The Maryland Wage Payment and Collection Act (“WPCA”) provides that an employee must be paid all wages by the regular pay date following his/her termination of employment. The Maryland Department of Labor, Licensing & Regulation (“DLLR”), which oversees enforcement of the WPCA, had long taken the position that an employer was not required to pay a departing employee for accrued vacation leave if the employer notified its employees of a policy under which leave would be forfeited.
Contrary to that longstanding interpretation of the law, in August 2007, Maryland’s second highest appellate court issued an unpublished decision holding that the WPCA required terminating employees to be paid for any leave time that they earned. That case, Catapult Technology Ltd. v. Wolfe, held that an employer policy requiring two-weeks’ notice to qualify for a payout of vacation leave was unenforceable under the WPCA. In November 2007, the DLLR changed its longstanding interpretation and adopted the result of the Catapult decision.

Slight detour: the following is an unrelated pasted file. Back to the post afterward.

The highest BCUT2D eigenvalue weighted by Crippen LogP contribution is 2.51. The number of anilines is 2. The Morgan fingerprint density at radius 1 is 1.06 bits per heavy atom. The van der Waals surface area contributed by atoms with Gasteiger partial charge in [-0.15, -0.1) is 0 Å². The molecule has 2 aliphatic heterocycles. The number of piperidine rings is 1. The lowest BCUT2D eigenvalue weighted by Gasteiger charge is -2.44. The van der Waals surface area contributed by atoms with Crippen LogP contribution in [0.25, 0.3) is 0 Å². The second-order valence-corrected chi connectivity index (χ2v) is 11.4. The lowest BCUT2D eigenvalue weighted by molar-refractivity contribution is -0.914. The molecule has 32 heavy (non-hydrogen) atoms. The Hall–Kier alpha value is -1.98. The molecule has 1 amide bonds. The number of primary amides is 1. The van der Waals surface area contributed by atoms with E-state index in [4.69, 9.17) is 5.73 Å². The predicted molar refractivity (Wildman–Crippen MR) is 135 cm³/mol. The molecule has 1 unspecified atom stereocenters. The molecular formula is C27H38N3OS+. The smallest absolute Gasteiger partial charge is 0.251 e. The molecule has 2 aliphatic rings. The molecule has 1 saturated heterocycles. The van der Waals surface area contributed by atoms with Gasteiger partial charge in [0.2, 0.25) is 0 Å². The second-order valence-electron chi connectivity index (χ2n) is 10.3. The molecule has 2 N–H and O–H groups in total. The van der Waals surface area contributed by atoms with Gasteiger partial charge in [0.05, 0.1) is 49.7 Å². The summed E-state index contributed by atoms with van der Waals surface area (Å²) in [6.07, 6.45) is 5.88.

A failure to pay wages required by the WPCA may subject an employer to liability for the unpaid wages, attorneys fees and, possibly, treble damages. As a result, the Catapult decision and DLLR’s subsequent change in policy prompted many Maryland employers either to cease enforcing leave forfeiture policies or to revise their policy language.
In a victory for employers, the Maryland legislature passed emergency legislation to amend the WPCA and restore the pre-Catapult interpretation of the law. Under the amended statute, if an employer gives employees written notice of its policy imposing conditions on the payment of leave upon termination of employment, then the employer will be permitted to enforce the forfeiture of accrued leave in accordance with its policy.
Assuming Governor O’Malley signs the amendment into law, it will become effective upon enactment, and will apply to all employees whose employment terminates thereafter. The amended law will also be applicable to employees who terminate after November 1, 2007, but before enactment, if the employer had communicated its leave policy to the employee in writing, unless the employee’s claim has already resulted in a final, non-appealable judgment against the employer.
Arguably, Maryland employers are in a better position now than they had been before the Catapault decision. Prior to Catapult, leave forfeiture policies were upheld by DLLR, but were not expressly protected by the statute. The amendment to the WPCA removes any doubt about the validity of such policies, and restores the ability of employers to control the circumstances under which leave will be paid.
The amendment highlights the importance of having an effective leave policy in place and communicating the policy to all employees.